French researchers have developed a coronavirus test that they say delivers results three times faster than rapid lateral flow antigen tests with – according to initial trial data – almost the same accuracy as more reliable, but slower, PCR tests.
The electrochemical test, which uses nanobodies taken from the camelid group of animals, returns a result within 10 minutes and, in an early test of 300 samples, proved 90% as accurate as a PCR test for both positive and negative results. It is being developed by scientists at Lille and Marseille universities and from the French national scientific research centre CNRS.
The test does not require processing in a laboratory and the result can be read on a smartphone. “It could be mass-produced very quickly, and has obvious application in hospitals and airports but also for family doctors and pharmacists,” David Devos, a pharmacology professor at the University of Lille, told local media.
Highly sensitive PCR or polymerase chain reaction tests are the most reliable widely used way of detecting Covid-19, but are expensive to perform and, because they must be processed in lab conditions, patients can often wait up to 48 hours for a result.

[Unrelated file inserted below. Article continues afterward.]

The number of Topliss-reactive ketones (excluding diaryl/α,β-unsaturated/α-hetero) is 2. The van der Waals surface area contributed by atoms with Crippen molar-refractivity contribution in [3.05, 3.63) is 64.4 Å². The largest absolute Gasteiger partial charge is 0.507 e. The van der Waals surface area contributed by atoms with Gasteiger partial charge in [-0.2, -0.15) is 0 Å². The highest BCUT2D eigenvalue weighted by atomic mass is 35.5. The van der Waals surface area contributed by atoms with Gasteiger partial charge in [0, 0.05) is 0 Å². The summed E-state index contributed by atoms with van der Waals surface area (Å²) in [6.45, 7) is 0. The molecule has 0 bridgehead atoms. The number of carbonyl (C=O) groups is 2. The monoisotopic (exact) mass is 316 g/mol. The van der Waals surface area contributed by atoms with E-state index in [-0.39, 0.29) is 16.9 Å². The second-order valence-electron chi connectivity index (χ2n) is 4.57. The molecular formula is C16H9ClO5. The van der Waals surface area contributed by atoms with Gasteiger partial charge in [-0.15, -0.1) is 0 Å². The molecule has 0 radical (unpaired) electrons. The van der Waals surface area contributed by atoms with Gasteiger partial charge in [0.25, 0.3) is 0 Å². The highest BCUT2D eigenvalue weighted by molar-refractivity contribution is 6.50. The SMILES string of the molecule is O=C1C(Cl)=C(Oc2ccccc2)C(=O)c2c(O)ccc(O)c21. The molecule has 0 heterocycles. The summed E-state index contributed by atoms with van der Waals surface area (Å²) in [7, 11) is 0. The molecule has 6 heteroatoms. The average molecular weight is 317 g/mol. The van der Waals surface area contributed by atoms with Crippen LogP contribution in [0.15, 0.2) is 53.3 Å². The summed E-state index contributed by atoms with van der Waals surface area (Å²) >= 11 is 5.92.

Cheap rapid lateral flow antigen tests, which mix a nasal or throat swab with liquid on a paper strip, typically deliver results inside half an hour, but are the subject of heated scientific debate since they tend to detect only high viral loads so miss many people with lower levels of the virus.
The French prototype test, called CorDial-1, uses an entirely different technology. Tiny antibody particles, known as nanobodies, are immobilised on an electrode to become an “electrochemical biosensor”, said Sabine Szunerits, a Lille university professor and nano-medicine and biosensor specialist.
The test, which will next undergo a three-month trial on 1,000 people, uses nanobodies taken from the camelid group of animals – which includes camels, llamas and alpacas – because they are more stable than antibodies from other animals.
The nanobodies detect the spike protein of the Covid-19 virus in a biological sample and react, changing the electrical current across the electrode. That change is measured by a device the size of a USB key, and displayed in real time on the screen of an attached smartphone as a signal on a graph.
The height of the signal indicates whether the sample was positive or negative, Szunerits told BFMTV, adding that as the method was refined further it should also be able to measure viral load and cope with virus mutations.